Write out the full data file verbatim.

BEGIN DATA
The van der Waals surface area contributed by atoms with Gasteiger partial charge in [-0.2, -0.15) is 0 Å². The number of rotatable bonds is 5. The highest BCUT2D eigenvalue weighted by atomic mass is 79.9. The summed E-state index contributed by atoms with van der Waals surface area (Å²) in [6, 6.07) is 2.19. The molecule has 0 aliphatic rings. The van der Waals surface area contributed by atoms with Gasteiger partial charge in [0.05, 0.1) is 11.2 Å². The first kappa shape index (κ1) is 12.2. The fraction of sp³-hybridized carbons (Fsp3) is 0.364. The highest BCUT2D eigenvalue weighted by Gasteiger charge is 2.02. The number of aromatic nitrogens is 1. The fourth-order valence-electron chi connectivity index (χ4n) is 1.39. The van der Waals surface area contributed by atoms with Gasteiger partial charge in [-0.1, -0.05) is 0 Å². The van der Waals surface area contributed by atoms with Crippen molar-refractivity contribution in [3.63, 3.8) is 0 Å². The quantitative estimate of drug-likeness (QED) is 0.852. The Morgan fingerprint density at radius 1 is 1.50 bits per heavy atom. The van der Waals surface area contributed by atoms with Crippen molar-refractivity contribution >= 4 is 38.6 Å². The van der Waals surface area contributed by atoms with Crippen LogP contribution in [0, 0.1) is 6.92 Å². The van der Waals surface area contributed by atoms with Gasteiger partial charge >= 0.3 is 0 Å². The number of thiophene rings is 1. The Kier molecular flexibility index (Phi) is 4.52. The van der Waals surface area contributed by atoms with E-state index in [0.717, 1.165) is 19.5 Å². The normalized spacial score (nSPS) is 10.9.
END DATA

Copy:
The van der Waals surface area contributed by atoms with Gasteiger partial charge in [-0.2, -0.15) is 0 Å². The number of rotatable bonds is 5. The highest BCUT2D eigenvalue weighted by atomic mass is 79.9. The summed E-state index contributed by atoms with van der Waals surface area (Å²) in [6, 6.07) is 2.19. The molecule has 0 aliphatic rings. The van der Waals surface area contributed by atoms with Gasteiger partial charge in [0.05, 0.1) is 11.2 Å². The first kappa shape index (κ1) is 12.2. The fraction of sp³-hybridized carbons (Fsp3) is 0.364. The highest BCUT2D eigenvalue weighted by Gasteiger charge is 2.02. The number of aromatic nitrogens is 1. The fourth-order valence-electron chi connectivity index (χ4n) is 1.39. The van der Waals surface area contributed by atoms with Gasteiger partial charge in [-0.1, -0.05) is 0 Å². The van der Waals surface area contributed by atoms with Crippen molar-refractivity contribution in [3.63, 3.8) is 0 Å². The quantitative estimate of drug-likeness (QED) is 0.852. The Morgan fingerprint density at radius 1 is 1.50 bits per heavy atom. The van der Waals surface area contributed by atoms with Crippen molar-refractivity contribution >= 4 is 38.6 Å². The van der Waals surface area contributed by atoms with Crippen LogP contribution in [0, 0.1) is 6.92 Å². The van der Waals surface area contributed by atoms with Gasteiger partial charge >= 0.3 is 0 Å². The number of thiophene rings is 1. The Kier molecular flexibility index (Phi) is 4.52. The van der Waals surface area contributed by atoms with E-state index in [0.717, 1.165) is 19.5 Å². The normalized spacial score (nSPS) is 10.9.